Keys is making good on that promise to use her platform by teaming up with FearlesslyGirl , an internationally recognized anti-bullying organization dedicated to creating a kinder girl world in schools and communities across North America.

She has spoken about how she herself struggled to belong in high school particularly since she spent so much time on the road with tennis. And still today Keys experiences online bullying, but says since learning how her responses to those negative comments have inspired girls to also speak out she is going to dedicate herself to bringing about change.

Also fueled by her desire to be a good role model for her two younger sisters, Keys hopes FearlesslyGirl “will give me a very unique opportunity to inspire, help, encourage and be a big sister to a whole generation of girls,” she says in a Forbes article on her work with the organization.

Keys to Success

What advice would Keys give our girls as they take their shot? In a TennisMood article she shares these tips:

  • “For me every day is a new day and a new challenge. Past doesn’t really matter.”
  • “I don’t really focus on other people’s expectations. I only care what my own expectations are.”
  • “If you want to grow up and be successful, two things you don’t want to leave home without are hard work and dedication.”
  • “Find your motivation—and follow it. I try to stay motivated by always thinking this is what’s going to make me better.”

Join the Party

The Play Like a Girl Honors Gala raises awareness and funds to support our programs for girls in Nashville and across the country. This year’s star-studded event featuring Madison Keys will take place Monday, November 26 at Marriott Hotel Cool Springs in Franklin, Tennessee, just south of Nashville. The event will feature a cocktail hour with cash bar, passed hors d’oeuvres, live music, red carpet and more.

Get your ticket today! 

Follow the event on Facebook for updates and other information.


Improving Health through Sport

Did you know that today’s children may be the first generation to have a shorter life expectancy than their parents? They are actually expected to live five years less due to physical inactivity.

For girls specifically:

  • By age 10, girls are less physically active.
  • Over one-fourth of girls ages nine to 13 report no free-time physical activity, classifying themselves as sedentary outside of school.
  • They drop out of sport at nearly twice the age of boys by age 14.
  • Over half of girls quit sports altogether by age 17, making this the least physically active generation ever.

Why? Nearly seven out of 10 girls do not feel encouraged to play.

Play Like a Girl calls foul on this trend, making it our mission to ensure every girl reaches her full potential. We’re leveling the playing field because improving health through sport gives girls a passion for active living and… Click To Tweet

Our Girls in Action

Play Like a Girl provides a supportive sisterhood of coaches, teammates and role models to improve the health of girls’ through sport while at the same time building confidence and leadership skills. We’re honored to share just some of the stories of how sport and physical activity are preparing our girls to become unstoppable women.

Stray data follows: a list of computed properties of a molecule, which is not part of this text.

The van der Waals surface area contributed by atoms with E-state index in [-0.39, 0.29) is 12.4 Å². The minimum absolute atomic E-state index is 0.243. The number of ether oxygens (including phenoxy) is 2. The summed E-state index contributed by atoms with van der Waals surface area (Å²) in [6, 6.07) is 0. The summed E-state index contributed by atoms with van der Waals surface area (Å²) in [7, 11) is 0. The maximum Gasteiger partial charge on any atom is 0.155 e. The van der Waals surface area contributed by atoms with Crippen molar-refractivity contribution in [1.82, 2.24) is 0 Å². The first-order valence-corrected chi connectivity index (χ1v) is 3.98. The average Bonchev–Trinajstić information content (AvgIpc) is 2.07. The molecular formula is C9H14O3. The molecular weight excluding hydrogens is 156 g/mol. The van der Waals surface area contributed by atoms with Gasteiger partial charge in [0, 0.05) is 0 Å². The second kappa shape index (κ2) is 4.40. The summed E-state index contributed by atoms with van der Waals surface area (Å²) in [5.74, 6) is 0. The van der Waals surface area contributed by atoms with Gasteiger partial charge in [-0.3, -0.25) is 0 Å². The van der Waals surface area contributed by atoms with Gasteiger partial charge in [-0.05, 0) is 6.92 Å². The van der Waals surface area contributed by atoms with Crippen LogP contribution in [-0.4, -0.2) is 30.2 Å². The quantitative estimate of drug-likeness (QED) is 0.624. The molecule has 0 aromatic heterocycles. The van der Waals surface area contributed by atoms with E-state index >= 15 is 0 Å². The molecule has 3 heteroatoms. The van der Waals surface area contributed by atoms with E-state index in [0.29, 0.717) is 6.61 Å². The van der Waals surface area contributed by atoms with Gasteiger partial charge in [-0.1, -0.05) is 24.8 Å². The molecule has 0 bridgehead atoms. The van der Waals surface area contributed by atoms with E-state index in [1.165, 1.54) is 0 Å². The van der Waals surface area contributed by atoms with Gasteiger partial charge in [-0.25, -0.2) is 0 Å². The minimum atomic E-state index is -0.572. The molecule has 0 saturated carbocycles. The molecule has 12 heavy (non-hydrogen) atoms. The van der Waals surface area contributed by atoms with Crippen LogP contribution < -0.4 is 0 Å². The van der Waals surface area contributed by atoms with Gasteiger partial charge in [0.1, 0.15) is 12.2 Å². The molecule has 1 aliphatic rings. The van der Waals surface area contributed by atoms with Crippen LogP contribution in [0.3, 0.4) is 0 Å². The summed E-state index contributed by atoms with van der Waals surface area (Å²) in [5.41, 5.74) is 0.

Lydia, age 8
Lydia attended the Play Like a Girl Camp on Ice with the Nashville Predators and her sister participated in a previous softball camp.

Both the girls loved the camps says mom Melissa, “Play Like a Girl encourages my daughters to step outside their comfort zone. Sports can change girls’ lives.”

Imisi, age 8
Imisi enjoyed attending the Camp on Ice with the Nashville Predators learning, “You may fall, but with practice, you will get somewhere.”

When asked about the benefits of Play Like a Girl, Iyanu, Imisi’s brother says, “It’s good because girls get to play sports they may not usually get to play.”

Trinity, age 10
Trinity attended both the Play Like a Girl Softball Skills Clinic with the Nashville Sounds and Camp on Ice with the Nashville Predators because “[she] wanted to try something new and meet new people.”

Mom Deloria was excited by Trinity’s interest. Deloria believes strongly that “girls are not given the same opportunities in sports as males despite their talent and skill. I hope her [Trinity's] Play Like a Girl experience will encourage her to continue sports and take the lessons she learns here and teach others.”

Jackie, age 11
Jackie and her family drove over an hour so she could attend the Camp on Ice with the Nashville Predators.

Mom Robin wanted Jackie to give it a try because she says, “Play Like a Girl provides the opportunity to connect and have fun with other girls while trying new things.”

Alana, age 10
Alana first attended the Play Like a Girl Softball Skills Clinic with the Nashville Sounds and “Because I had so much fun I wanted to come to the Nashville Predators Women’s Panel next,” she says.

Alana’s mom, Miatta, states, “I love that Play Like a Girl encourages healthy habits and exposes my daughter to sports. We had so much fun at the first camp; we decided to bring a friend to this one.”

Ella, age 13
Ella has attended the Camp on Ice with the Nashville Predators as well as Play Like a Girl Camp with Google & Gatorade. She says the camps, “Teach girls that “playing like a girl” is a good thing.”

Her mother, Tamara, echoes that sentiment, “Play Like a Girl reinforces the importance of activity and sport for girls. It opens their eyes to new possibilities.”

Make your move today; find a Play Like a Girl Sports Club or STEM Camp! Or, to Get Involved by partnering, fundraising, volunteering or donating.